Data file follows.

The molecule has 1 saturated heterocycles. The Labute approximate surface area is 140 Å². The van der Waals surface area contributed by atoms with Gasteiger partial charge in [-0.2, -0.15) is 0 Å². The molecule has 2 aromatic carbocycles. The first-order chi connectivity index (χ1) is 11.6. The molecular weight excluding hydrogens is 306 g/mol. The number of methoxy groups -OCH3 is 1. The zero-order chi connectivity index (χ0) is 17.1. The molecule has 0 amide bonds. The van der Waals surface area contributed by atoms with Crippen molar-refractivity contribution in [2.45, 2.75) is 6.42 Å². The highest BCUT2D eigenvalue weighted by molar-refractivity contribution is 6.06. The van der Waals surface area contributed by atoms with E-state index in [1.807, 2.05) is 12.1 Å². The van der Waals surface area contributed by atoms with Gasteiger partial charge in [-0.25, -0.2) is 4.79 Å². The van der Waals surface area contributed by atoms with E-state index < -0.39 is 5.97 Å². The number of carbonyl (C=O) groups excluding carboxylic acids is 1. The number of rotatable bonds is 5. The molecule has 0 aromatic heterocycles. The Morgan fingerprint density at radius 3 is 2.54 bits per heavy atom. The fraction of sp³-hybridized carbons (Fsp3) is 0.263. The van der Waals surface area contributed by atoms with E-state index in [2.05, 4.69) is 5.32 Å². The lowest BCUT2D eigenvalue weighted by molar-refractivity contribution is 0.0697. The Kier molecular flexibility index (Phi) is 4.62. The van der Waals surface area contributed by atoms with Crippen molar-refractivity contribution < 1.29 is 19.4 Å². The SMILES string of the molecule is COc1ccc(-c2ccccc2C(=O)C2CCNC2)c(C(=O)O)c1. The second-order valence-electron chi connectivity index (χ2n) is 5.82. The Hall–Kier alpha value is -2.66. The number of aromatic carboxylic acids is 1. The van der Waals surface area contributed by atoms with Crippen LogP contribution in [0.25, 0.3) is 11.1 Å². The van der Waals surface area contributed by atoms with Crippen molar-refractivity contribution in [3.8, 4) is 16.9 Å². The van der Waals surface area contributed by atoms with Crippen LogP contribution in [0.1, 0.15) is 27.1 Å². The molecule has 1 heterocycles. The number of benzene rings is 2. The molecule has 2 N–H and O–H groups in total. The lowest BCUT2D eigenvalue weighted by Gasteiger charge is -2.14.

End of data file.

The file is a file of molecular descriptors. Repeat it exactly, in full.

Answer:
The molecule has 1 saturated heterocycles. The Labute approximate surface area is 140 Å². The van der Waals surface area contributed by atoms with Gasteiger partial charge in [-0.2, -0.15) is 0 Å². The molecule has 2 aromatic carbocycles. The first-order chi connectivity index (χ1) is 11.6. The molecular weight excluding hydrogens is 306 g/mol. The number of methoxy groups -OCH3 is 1. The zero-order chi connectivity index (χ0) is 17.1. The molecule has 0 amide bonds. The van der Waals surface area contributed by atoms with Crippen molar-refractivity contribution in [2.45, 2.75) is 6.42 Å². The highest BCUT2D eigenvalue weighted by molar-refractivity contribution is 6.06. The van der Waals surface area contributed by atoms with E-state index in [1.807, 2.05) is 12.1 Å². The van der Waals surface area contributed by atoms with Gasteiger partial charge in [-0.25, -0.2) is 4.79 Å². The van der Waals surface area contributed by atoms with E-state index < -0.39 is 5.97 Å². The number of carbonyl (C=O) groups excluding carboxylic acids is 1. The number of rotatable bonds is 5. The molecule has 0 aromatic heterocycles. The Morgan fingerprint density at radius 3 is 2.54 bits per heavy atom. The fraction of sp³-hybridized carbons (Fsp3) is 0.263. The van der Waals surface area contributed by atoms with E-state index in [2.05, 4.69) is 5.32 Å². The lowest BCUT2D eigenvalue weighted by molar-refractivity contribution is 0.0697. The Kier molecular flexibility index (Phi) is 4.62. The van der Waals surface area contributed by atoms with Crippen molar-refractivity contribution < 1.29 is 19.4 Å². The SMILES string of the molecule is COc1ccc(-c2ccccc2C(=O)C2CCNC2)c(C(=O)O)c1. The second-order valence-electron chi connectivity index (χ2n) is 5.82. The Hall–Kier alpha value is -2.66. The number of aromatic carboxylic acids is 1. The van der Waals surface area contributed by atoms with Crippen LogP contribution in [0.25, 0.3) is 11.1 Å². The van der Waals surface area contributed by atoms with Crippen molar-refractivity contribution in [3.8, 4) is 16.9 Å². The van der Waals surface area contributed by atoms with Crippen LogP contribution in [0.1, 0.15) is 27.1 Å². The molecule has 1 heterocycles. The number of benzene rings is 2. The molecule has 2 N–H and O–H groups in total. The lowest BCUT2D eigenvalue weighted by Gasteiger charge is -2.14.